Actual w/ DatsyukTOI GF20 1.135 1.122 GA20 0.905 0.917 GF% 55.65% 55.02% CF20 17.08 17.09 CA20 16.37 16.49 CF% 51.05% 50.90%

As you can see, that is not a huge difference. If we gave Filppula the same QoC as Datsyuk instead of being a 55.65% GF% player he’d be a 55.02% GF% player. That is hardly enough to worry about and the difference in CF% is even less.

From this an any other study I have looked at I have found very little evidence that QoC has a significant impact on a players statistics. The argument that a player can have bad stats because he plays the ‘tough minutes’ is, in my opinion, a bogus argument. Player usage can have a small impact on a players statistics but it is not anything to be concerned with for the vast majority of players and it will never make a good player have bad statistics or a bad player have good statistics. Player usage charts (such as those found here or those found here) are interesting and pretty neat and do give you an idea of how a coach uses his players but as a tool for justifying a players good, or poor, performance they are not. The notion of ‘tough minutes’ exists, but are not all that important over the long haul.

Offensive players generally get all of the attention but defensive players are often just as valuable to a team.  Ask any NHL fan who the top offensive centers in the league are and they will quickly ramble off a few names from Crosby to Stamkos to Getzlaf to Malkin, etc.  Ask a fan to list the top defensive centers and the task becomes a little more difficult.  So, I decided to look into defensive centers a little further.

What makes a valuable defensive center?  Well, they should play against tough competition, they should give up fewer goals than expected, and they should be trusted to play a lot on the penalty kill.  So, with that in mind, I decided to set the following parameters in my defensive center search.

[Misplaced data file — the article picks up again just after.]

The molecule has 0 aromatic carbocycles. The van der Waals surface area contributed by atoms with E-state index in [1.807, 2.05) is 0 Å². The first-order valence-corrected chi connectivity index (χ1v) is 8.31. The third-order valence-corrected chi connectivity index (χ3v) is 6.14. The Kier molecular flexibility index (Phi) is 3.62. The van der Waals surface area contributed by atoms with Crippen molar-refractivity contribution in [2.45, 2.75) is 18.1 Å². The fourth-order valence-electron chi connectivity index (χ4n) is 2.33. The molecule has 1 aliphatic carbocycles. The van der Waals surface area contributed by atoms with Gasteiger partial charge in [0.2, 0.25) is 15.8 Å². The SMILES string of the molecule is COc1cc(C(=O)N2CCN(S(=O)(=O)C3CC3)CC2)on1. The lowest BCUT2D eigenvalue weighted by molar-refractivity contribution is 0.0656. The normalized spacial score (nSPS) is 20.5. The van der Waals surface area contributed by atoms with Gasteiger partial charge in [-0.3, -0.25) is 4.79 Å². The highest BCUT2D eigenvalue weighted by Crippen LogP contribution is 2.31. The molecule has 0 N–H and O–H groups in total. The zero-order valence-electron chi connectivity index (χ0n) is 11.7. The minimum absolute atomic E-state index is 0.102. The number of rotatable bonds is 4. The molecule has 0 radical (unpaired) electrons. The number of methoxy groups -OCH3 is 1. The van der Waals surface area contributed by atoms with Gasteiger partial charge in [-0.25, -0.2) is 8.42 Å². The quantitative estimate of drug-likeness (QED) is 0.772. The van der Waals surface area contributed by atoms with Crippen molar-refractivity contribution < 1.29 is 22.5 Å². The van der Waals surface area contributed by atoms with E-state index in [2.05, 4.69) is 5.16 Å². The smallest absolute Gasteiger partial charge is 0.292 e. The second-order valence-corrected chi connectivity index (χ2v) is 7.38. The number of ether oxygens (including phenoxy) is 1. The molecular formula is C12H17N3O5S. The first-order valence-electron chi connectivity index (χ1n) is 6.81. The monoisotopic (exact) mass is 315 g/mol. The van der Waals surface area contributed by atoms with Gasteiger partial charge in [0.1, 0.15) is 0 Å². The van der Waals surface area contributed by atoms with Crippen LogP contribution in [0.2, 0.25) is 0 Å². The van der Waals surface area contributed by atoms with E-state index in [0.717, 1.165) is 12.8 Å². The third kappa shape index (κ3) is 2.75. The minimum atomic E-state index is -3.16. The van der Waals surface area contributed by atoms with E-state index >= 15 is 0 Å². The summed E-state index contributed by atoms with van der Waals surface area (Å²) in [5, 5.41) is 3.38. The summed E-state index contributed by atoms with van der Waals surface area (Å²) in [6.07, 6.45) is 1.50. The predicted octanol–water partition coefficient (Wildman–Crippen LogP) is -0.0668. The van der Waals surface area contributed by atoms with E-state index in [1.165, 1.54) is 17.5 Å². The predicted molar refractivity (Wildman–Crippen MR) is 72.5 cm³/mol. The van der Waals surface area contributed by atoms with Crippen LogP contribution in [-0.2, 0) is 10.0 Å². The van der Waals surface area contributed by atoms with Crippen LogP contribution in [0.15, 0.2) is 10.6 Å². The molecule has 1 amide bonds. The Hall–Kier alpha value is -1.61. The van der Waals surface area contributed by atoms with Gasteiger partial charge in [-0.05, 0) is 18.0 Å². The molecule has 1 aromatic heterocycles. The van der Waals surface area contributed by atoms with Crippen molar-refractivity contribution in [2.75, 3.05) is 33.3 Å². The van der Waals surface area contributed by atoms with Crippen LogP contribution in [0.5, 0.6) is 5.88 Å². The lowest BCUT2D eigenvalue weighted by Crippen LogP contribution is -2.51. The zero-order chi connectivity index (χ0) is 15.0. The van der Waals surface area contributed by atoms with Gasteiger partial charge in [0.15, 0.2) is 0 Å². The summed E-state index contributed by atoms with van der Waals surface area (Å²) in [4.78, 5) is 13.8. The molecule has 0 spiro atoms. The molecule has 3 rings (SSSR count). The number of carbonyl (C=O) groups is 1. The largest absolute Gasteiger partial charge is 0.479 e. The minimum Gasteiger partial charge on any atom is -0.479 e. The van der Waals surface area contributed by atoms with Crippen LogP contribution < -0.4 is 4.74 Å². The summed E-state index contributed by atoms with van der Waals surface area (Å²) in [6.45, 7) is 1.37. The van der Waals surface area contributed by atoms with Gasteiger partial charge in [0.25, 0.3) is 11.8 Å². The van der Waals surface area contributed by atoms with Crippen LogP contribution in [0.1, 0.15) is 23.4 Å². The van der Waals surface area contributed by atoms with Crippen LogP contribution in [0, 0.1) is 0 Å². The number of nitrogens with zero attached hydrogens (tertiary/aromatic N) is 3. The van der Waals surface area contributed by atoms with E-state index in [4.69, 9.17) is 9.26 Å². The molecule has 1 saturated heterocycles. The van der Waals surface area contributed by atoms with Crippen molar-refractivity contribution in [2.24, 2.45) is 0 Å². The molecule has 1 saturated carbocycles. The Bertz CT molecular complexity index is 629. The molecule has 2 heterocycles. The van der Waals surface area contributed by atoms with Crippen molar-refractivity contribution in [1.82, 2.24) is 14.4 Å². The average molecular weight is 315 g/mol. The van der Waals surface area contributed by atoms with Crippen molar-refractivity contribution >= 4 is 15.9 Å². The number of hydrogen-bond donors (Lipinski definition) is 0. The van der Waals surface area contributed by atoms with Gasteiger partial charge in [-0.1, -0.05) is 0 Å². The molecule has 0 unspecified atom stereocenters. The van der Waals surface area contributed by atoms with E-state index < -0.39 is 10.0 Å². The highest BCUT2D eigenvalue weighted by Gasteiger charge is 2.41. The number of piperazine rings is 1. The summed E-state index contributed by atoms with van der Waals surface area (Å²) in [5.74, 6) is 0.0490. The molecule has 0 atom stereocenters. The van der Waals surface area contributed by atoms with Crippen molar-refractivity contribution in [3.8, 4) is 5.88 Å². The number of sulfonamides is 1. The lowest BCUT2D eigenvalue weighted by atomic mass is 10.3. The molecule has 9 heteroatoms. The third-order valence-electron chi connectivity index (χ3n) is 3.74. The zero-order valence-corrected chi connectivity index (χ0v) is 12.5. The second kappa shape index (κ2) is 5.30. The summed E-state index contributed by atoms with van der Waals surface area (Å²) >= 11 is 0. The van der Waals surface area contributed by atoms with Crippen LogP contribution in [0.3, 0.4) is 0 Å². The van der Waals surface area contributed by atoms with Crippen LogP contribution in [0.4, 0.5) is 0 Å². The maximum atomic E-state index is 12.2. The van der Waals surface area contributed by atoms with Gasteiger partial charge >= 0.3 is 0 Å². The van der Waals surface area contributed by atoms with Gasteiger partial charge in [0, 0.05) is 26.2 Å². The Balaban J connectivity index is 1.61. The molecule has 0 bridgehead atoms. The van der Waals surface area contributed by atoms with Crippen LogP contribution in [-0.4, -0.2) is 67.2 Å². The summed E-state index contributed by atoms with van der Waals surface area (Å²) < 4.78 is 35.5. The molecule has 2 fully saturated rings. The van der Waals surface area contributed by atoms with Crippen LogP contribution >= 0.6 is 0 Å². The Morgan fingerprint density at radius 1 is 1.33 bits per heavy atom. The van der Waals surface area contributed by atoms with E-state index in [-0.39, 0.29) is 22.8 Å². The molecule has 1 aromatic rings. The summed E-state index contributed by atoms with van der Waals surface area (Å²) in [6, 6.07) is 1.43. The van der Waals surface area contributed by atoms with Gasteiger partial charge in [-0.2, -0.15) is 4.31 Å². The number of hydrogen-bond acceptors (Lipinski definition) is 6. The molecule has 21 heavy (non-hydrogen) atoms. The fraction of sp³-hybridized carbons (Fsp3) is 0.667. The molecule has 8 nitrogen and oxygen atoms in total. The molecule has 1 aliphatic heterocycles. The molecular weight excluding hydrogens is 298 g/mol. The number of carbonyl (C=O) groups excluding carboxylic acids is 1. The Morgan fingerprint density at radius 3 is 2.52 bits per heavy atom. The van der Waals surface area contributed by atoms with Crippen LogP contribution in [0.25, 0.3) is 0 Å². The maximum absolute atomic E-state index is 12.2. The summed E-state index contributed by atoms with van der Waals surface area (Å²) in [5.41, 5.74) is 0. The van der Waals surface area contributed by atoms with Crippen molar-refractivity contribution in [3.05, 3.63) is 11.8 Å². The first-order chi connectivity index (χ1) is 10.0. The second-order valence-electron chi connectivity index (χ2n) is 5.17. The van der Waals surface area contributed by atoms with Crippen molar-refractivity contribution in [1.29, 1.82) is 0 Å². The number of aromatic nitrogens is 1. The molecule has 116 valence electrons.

1.  I limited myself to players who have played >2000 minutes of 5v5 zone start adjusted ice time over the past three seasons.

2.  I only considered players who had an average opposition goals for per 20 minutes of ice time above 0.800 (i.e. only consider players who played against tough offensive opponents, must have OppGF20>0.800).

3. I then eliminated all forwards with a goals against per 20 minutes of ice time >0.800 (i.e. eliminate players who didn’t get good defensive results, must have GA20<0.800).

4.  I then took each players on ice goals against rate and divided it by his line mates goals against rate to ensure that they are performing better than their line mates and make their line mates better defensively (GA20/TMGA20 < 1.00).

5.  I then eliminated any players who didn’t have >300 minutes of 4v5 PK ice time over the past 3 seasons.

After doing this I got the following list of players sorted by GA20/TMGA20, or in English  sorted by how much better defensively they were than their line mates.

1. Brandon Sutter
2. Samuel Pahlsson
3. Mikko Koivu
4. Frans Nielsen
5. Travis Zajac
6. Martin Hanzal
7. Mike Richards
8. Brooks Laich
9. Jordan Staal
10. Joe Pavelski

Honorable Mentions:  Logan Couture, Pavel Datsyuk, Mikhail Grabovski and Alexander Steen missed the cut due to not having enough PK minutes.  Couture would have been slotted second behind Sutter, Datsyuk between Pahlsson and Koivu, and Grabovski and Steen immediately after Hanzal.  Plekanec, Kopitar, Bergeron and Legwand met the PK ice time criteria and would come in after Pavelski except that their line mates had a better GA20 when not playing with them so they were cut from the list.

All in all I am pretty happy with the defensive forward list above.  They all make sense and the only real surprise on the list might be Frans Nielsen but that is mostly because I don’t pay attention to he Islanders (who does really?) and this haven’t really paid much attention to him.  For a player on the lowly Islanders to meet these criteria it probably means he is a pretty good defensive player.

It is interesting to see Sutter and Jordan Staal both make this list as they were traded for each other this past summer.  When I compared these two players after the trade when down I suggested that Sutter is one of the best defensive forwards in the NHL and this certainly backs that up.

What do you think?  Am I missing someone from this list of elite defensive centers?